Six SIU members recently achieved milestones in their respective careers by ascending the uppermost rung of the steward department’s upgrading ladder. They etched their names in SIU history May 6 during the union’s monthly membership meeting in Piney Point, Maryland, when they graduated from the Paul Hall Center’s (PHC) steward recertification program.
Completing the three-week curriculum were: Rocky Dupraw, Fakhruddin Malahi, Ali Munsar, Robert Owens, Frank Ramones and Angela Robertson. Regarded as the school’s top steward department curriculum, the course covers a wide range of topics including computer technology, social responsibilities, leadership, Coast Guard updates, baking skills and other department-specific workshops on sanitation, nutrition and more. The course also offers insights on collective bargaining agreements, functions of the various departments within both the SIU and the Seafarers Plans, and the union’s affiliations with the Maritime Trades Department and its parent group, the AFL-CIO.
In keeping with tradition, each of the newly minted recertified stewards addressed those in attendance at the membership meeting. During their presentations, they discussed their respective careers and offered valuable insights to the apprentices. They also expressed gratitude for the opportunities they have been afforded to enhance their skills, improve their lives and those of their families, and become better shipmates to their brothers and sisters aboard SIU-contracted vessels. Collectively, they also thanked the union leadership for its continued support, and the PHC vocational and hotel staffs for providing excellent instruction and accommodations, respectively.
Following are highlights of the graduation speeches (in chronological order), supplemented in some cases by written comments submitted to the LOG.
Ramones was first to take the podium. A native of the Philippines, he signed on with the SIU in Honolulu and has been sailing since 1993. Currently, he sails out of the port of Oakland, California.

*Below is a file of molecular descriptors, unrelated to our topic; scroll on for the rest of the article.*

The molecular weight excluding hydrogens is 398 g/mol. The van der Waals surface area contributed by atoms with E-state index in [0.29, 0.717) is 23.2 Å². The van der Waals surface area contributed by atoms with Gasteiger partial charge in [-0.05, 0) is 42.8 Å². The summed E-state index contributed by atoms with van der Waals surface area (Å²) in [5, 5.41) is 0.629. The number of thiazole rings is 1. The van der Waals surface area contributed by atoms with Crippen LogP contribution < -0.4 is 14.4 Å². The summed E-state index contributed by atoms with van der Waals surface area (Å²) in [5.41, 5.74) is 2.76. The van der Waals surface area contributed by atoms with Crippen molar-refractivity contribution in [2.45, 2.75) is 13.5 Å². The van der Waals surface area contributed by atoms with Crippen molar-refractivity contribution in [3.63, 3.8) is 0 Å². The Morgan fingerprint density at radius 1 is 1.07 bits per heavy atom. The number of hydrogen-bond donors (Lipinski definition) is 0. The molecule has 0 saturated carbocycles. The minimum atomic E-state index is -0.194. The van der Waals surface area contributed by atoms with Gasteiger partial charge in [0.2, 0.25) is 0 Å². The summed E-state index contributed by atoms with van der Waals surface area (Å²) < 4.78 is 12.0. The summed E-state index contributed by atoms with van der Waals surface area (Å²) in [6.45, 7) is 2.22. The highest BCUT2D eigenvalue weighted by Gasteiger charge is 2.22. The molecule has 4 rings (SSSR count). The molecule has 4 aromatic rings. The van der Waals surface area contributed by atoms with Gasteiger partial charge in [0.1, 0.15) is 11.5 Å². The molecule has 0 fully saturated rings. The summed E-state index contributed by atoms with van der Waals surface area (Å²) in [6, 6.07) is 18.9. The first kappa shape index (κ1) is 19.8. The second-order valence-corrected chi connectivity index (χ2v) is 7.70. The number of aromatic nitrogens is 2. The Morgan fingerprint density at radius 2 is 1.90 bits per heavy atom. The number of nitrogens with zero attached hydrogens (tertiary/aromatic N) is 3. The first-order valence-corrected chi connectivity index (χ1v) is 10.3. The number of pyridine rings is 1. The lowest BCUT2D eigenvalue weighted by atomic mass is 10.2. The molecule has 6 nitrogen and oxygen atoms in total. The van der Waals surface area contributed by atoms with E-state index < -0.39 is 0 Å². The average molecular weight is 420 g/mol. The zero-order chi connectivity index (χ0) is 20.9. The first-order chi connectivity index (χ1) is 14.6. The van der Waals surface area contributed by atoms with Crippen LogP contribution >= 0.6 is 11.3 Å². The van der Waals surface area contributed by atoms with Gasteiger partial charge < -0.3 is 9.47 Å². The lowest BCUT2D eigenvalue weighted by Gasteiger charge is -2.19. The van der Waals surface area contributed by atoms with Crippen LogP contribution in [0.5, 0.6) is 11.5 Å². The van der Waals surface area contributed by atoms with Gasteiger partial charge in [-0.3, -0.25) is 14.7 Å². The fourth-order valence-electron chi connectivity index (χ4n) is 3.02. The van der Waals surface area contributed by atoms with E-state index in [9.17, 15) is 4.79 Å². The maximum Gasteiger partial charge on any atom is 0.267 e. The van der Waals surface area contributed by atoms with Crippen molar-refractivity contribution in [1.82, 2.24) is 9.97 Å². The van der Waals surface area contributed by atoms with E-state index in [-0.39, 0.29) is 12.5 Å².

“It is an honor and privilege to stand before you today,” Ramones said. “I am so honored to be a part of something so special. To be [selected to attend] recertification training is one of the greatest and sweetest moments of my life.
“I just want to say thank you, Lord, for everything that you have done for me,” he continued.
“Thank you for guiding me throughout my journey, and I know you will continue to guide me.” Ramones said that being a Seafarer has really changed his life. “It’s not just a profession, but also a way of life that demands a great deal of passion and service,” he said, adding that although he had encountered some minor setbacks along the way, ultimately, he was able to put everything into proper perspective and find true happiness in his career.
“To the SIU, thank you for the opportunity that you gave me. I might not be who I am today if not for your endless support,” he said. Ramones sent a shout out to the officials in his home port of Oakland. “Thank you for believing in me and my talent,” he said.
Turning to the PHC personnel, Ramones acknowledged the school administrators, faculty members and steward department chefs who helped him time and again during his training. “They never got tired of giving me their full support, sharing their techniques and imparting their knowledge,” Ramones said. “I want to thank Miss Jeri Draper, our computer instructor, who also was very helpful and kind…. She brought out the best in me.
“To the trainees, enjoy your stay but study hard, learn as a team and listen to your instructors while you are here,” he said. “Never be afraid to ask questions when you go on your first ship; one day you will be the best at your profession.”
Ramones closed by reflecting on his early days as a Seafarer, and on his daughter. At a younger age, she “could not understand why I needed to go back to the ship; it tore me apart every time I had to say goodbye to her,” he shared. “Thanks to this union and your trust in me, she is now a degree holder. To all of you, I am grateful. God Bless everyone, Mahalo!”
Dupraw was a member of PHC Lifeboat Class 646 and went through the training program in 2003. He currently sails from the port of Jacksonville, Florida; however, he has also shipped out of the ports of Oakland and Piney Point. He thanked all hands at each of these ports for providing him with quality service while he was among their ranks.